When I was still a teenager I read an article about choosing bra size. In short, measure under your bust, that is your band measurement then measure your full bust and for every inch difference add a cup size. Ok so I did this (I was about 18) under bust 28″, bust 32″. So that would be 28D, I thought I had it all wrong when I went to get fitted and they put me in a 32B.
When buying dresses they have bust waist and hip measurements, the bust measurement however is not the under bust measurement that is used for bras so if you wear a 32″ bra you probably need a 34″ or 36″ dress. It took years for me to realise this as I was in an Aus size 10 bra and size 10 dress (now resized down to an 8 ) and both had 32″ on them. The current dress sizes where the bust measurement is 2″ bigger than the measurement for a bra makes a lot more sense now I understand it.
If you look at a dress pattern, you will see that the measurement that the bust relates to in sewing is the upper bust measurement; this is taken under the arm not on the fullest part of the bust. For A and B cups there is minimal difference between the 2 measurements however if you are bigger this can be a problem. Off the rack clothing and patterns are generally designed for a B cup. So a garment that is a size 10 is for someone with a 34″ bust, 32″ under bust.
The same applies to knitting patterns.
If you choose your full bust measurement as your starting size you are making a garment that fits someone with your circumference but a B cup. If you are a B cup then you are in luck, you have the right size but for the rest of us the garment will not fit very well. The starting point needs to be what fits the rest of you and then add some width across the front only to cater for the bigger bust.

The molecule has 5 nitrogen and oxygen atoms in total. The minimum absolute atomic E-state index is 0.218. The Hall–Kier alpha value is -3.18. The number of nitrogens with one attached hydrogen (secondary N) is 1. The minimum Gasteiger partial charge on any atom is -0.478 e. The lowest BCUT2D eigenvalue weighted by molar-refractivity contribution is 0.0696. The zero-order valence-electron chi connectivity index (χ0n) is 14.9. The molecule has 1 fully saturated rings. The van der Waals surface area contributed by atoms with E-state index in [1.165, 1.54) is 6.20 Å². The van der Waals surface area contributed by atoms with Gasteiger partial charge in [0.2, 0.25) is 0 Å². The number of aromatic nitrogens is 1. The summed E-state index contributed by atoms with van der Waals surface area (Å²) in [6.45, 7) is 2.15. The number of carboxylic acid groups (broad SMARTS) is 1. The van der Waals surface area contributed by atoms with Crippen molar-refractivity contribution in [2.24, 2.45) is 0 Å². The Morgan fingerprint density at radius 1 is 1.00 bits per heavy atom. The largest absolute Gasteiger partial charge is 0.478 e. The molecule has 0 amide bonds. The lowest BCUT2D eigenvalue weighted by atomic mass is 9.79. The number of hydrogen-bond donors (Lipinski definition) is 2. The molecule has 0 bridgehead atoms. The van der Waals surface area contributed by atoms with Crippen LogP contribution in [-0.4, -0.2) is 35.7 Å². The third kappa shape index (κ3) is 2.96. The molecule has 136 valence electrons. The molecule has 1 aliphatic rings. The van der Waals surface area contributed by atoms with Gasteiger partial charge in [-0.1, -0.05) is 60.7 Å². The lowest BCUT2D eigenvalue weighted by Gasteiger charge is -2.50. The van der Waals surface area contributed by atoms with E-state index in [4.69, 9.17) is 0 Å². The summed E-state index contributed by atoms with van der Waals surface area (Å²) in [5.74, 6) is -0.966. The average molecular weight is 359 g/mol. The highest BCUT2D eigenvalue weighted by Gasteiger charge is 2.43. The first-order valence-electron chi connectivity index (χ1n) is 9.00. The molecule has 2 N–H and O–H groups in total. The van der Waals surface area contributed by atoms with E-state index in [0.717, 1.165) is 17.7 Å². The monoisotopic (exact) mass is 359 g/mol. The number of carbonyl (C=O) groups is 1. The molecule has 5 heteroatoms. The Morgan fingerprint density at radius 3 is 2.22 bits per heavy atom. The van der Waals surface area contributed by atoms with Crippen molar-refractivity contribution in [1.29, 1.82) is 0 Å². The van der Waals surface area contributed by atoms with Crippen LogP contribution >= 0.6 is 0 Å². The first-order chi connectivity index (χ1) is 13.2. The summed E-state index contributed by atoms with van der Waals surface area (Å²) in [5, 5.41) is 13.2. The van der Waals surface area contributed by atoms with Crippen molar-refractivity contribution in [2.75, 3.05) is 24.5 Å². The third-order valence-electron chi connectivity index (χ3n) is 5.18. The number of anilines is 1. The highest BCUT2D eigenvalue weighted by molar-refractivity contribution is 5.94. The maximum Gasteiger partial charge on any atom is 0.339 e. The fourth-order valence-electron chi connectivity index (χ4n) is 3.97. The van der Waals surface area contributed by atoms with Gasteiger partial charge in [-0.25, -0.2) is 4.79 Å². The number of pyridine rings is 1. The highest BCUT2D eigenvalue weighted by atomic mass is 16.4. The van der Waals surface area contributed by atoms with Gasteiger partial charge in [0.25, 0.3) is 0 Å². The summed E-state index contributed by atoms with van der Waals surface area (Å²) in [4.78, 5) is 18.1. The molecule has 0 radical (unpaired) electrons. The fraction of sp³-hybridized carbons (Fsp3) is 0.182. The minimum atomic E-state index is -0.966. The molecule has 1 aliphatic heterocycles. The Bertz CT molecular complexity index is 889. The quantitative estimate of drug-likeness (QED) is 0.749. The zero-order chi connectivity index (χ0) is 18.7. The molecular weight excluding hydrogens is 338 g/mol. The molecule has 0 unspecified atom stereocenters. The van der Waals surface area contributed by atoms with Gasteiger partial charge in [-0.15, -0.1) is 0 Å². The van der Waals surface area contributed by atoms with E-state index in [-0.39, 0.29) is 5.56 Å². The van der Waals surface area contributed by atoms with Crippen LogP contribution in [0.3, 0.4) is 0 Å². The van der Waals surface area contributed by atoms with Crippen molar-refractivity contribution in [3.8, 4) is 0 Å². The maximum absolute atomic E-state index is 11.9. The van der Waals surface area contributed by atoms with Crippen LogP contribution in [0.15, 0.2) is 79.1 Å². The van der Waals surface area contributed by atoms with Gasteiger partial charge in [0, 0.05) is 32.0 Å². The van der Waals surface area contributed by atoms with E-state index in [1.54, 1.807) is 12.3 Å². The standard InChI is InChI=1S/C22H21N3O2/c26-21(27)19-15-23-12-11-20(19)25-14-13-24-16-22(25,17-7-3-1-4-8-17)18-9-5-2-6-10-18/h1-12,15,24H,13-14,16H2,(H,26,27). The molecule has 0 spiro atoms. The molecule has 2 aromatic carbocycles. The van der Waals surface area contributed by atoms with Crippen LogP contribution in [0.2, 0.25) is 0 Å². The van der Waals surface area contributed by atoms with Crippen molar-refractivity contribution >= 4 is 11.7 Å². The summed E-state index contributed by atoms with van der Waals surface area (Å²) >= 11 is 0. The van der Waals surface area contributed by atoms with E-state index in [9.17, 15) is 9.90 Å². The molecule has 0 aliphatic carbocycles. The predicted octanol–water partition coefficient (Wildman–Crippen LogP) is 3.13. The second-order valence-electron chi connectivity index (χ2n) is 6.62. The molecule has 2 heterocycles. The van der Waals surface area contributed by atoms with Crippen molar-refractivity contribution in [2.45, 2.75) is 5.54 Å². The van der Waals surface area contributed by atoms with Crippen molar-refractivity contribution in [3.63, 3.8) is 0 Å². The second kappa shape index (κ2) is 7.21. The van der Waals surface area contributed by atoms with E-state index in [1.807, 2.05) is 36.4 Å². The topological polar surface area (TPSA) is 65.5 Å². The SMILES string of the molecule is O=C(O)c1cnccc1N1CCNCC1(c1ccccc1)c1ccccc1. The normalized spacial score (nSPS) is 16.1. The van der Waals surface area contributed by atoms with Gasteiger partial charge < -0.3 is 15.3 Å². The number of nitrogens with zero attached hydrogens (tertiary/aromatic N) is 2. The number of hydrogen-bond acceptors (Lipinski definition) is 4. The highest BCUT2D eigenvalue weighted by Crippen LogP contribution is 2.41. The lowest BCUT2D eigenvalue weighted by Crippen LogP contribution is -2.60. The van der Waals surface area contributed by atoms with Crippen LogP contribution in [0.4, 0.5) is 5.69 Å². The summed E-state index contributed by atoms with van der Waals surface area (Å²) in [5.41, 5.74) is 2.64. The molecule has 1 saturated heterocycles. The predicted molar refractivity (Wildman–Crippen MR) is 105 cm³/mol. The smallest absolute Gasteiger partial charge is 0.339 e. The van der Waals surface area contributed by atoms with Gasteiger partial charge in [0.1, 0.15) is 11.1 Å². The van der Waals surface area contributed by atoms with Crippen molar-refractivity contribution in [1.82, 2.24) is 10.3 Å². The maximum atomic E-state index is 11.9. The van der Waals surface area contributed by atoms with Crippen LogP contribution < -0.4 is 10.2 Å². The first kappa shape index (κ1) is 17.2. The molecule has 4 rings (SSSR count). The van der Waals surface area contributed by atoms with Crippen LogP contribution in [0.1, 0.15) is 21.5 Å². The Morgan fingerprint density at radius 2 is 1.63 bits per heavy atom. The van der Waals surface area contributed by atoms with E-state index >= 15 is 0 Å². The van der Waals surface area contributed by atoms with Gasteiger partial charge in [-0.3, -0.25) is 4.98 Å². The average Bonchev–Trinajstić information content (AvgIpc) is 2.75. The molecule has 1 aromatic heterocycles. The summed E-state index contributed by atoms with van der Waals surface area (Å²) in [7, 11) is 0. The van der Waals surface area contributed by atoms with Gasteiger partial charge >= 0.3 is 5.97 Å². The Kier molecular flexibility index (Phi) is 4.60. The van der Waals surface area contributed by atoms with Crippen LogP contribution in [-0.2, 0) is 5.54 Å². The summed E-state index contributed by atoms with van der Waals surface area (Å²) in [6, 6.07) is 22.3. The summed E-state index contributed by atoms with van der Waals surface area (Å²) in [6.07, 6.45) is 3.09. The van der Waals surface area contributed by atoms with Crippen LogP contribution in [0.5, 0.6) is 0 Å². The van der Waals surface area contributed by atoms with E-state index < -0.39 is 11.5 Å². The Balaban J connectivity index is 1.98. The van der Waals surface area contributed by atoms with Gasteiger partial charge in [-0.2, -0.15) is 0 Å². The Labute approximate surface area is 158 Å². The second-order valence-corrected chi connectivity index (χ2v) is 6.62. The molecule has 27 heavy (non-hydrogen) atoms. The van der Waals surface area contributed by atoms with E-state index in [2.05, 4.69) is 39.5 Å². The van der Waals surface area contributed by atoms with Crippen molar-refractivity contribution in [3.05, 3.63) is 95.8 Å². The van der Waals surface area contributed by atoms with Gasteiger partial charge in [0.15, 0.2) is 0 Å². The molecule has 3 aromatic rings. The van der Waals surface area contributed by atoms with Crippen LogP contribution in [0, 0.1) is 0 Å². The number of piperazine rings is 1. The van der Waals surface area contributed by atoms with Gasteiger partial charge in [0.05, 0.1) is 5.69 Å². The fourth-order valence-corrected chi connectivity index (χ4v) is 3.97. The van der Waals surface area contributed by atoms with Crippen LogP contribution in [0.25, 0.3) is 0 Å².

It took me years to work all this out. I kept getting advice to make a 36″ but I wear a size 8 (32″ bust), something didn’t measure up. If I put on a size 12 it hung loose like a sack, it was so big all over how could that be the size I was supposed to make? Oh well ignore all the advice and just make the size 8. If my clothes fit, my jumpers should and they did for a long time. I have since put on weight, this had led to me needing to work this stuff out because I can’t just make the smallest size and hope it isn’t too big any more.
This is what I have worked out.
High bust – use this to determine your general clothing size and starting size when making a top/sweater.
Full bust – use this to determine the number of stitches extra you need to add at the bust line. ie Difference between high bust and full bust needs to be added if you don’t want the ‘my sweater barely goes around me’ look.
Under bust – this is your bra band size.
Ease – this is the difference between the size of the pattern and the size the pattern was designed to fit. (Remember most are designed to fit a B cup).
I hope that makes sense.